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Cancer Patient Faces End Of Insurance

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As part of its Bearing Witness 2.0 project, the Huffington Post is rounding up a few of the best local stories of the day.

Sandra Ingram's health insurance from her former employer will expire in July, reports Davenport, Iowa's KWQC. She survived breast cancer, but found out months ago that her cancer came back, and has spread to her bones and liver. Come July, she is worried that she will be uninsurable; her cancer will be deemed a pre-existing condition. Ingram does not qualify for Medicare.

"We don't have a limitless amount of resources," said her husband, Jim. "We have what most people would have, a small nest egg and a home we are still purchasing."


The Federal Home Loan Bank of Cincinnati saved the home of Frank and Karen Jennings and has been helping other families stay out of foreclosure, reports Rock Armon of Akron, Ohio's Beacon Journal. The bank's Preserving the American Dream program gave the couple and their three children over $2,000 to put towards mortgage payments, and enrolled the couple in financial counseling courses. ''The financial aid was great, but the credit counseling classes...I can't even measure how helpful that was,'' said Frank, 38.

The high school sweethearts fell behind on their bills after a brief layoff last year, and appealed to the East Akron Neighborhood Development Corp, which has saved the homes of 42 local families. Dozens others have received free counseling, and learned to cut out little expenses -- like morning coffee or chips with lunch -- that can add up to hundreds of dollars over the year.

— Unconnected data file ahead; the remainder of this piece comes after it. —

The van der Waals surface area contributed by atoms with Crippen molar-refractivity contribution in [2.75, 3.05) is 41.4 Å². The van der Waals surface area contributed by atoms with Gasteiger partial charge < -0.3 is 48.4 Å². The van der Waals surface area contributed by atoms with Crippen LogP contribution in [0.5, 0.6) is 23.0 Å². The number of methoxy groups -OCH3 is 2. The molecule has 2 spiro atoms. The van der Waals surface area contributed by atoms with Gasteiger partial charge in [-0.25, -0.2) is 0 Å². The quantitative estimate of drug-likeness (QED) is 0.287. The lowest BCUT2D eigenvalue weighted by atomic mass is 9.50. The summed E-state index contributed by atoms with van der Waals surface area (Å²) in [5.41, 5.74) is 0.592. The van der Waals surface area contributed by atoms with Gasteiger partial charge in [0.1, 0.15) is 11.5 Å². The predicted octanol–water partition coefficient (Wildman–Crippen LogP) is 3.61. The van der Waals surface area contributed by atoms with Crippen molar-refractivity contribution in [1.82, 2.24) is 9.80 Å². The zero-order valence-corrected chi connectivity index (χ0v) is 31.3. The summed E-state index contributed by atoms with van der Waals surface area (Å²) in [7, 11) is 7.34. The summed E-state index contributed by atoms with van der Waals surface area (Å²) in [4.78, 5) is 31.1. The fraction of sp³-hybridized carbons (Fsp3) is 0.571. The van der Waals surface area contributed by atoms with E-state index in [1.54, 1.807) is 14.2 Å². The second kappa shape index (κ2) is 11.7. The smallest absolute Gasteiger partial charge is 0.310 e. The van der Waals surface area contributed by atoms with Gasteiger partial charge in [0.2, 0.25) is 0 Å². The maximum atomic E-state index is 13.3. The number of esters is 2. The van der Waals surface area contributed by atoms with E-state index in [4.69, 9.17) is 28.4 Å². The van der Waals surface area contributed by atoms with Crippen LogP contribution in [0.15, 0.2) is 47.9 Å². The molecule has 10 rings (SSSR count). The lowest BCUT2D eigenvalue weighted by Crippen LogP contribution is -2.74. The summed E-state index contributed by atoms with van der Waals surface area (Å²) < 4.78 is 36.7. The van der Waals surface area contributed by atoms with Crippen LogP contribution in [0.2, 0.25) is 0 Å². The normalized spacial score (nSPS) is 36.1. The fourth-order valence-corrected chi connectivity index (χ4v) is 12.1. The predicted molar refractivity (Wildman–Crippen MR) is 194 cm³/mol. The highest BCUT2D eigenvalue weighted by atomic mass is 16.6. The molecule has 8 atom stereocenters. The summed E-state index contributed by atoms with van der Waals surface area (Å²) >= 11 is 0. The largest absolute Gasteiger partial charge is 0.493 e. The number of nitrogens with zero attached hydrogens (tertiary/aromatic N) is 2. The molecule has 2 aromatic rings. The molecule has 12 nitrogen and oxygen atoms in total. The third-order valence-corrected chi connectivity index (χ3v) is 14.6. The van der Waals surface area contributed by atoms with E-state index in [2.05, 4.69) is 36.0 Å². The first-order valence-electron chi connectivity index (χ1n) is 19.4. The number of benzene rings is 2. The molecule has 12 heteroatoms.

Sandy Wells of the Charleston Gazette interviews an out-of-work cowboy who has started to teach community kids how to box. Roy Smyth, 52, has been unemployed since July, when the coal mine where he worked in Samples, W.V., closed. Before that he was a cowboy in British Columbia, herding cattle on horseback and living on the range. "We love it here," Smyth maintained, "I just wish there was work."

Since July, he has been doing odd jobs for cash and started boxing education for youth. "We do Hooks for Books to expose high school kids to boxing," he said. "The high schools compete against each other at the Civic Center. Any profits go to honor a special teacher or to buy books or to a small scholarship." Smyth is confident that things will get better, and dreams of opening up a bed and breakfast.


Residents of New York City public housing are unemployed at a much higher rate than the city as a whole, reports Cindy Rodriguez of WNYC. City-wide unemployment has been above the national average for months, but city councilwoman Letitia James said that, at one set of housing projects in Brooklyn, fewer than half the residents have a job. "The residents of public housing need services," she said, "they need jobs, they need to be connected to all the development that is literally happening in their backyard and they have not been."


A new nonprofit organization in Portland, Ore., has started a pet food bank, reports Jacques Von Lunen of the Oregonian. The Pongo Fund' s new facility provides kibble for the needy, and is planning to pass out up to eight tons of pet food each month. "We are so thrilled," said Pam Bartel, who lost her home to foreclosure when her husband lost his job, and was worried about losing their two pets. "We can come back in two weeks, they told me," she said. "That makes me want to cry."

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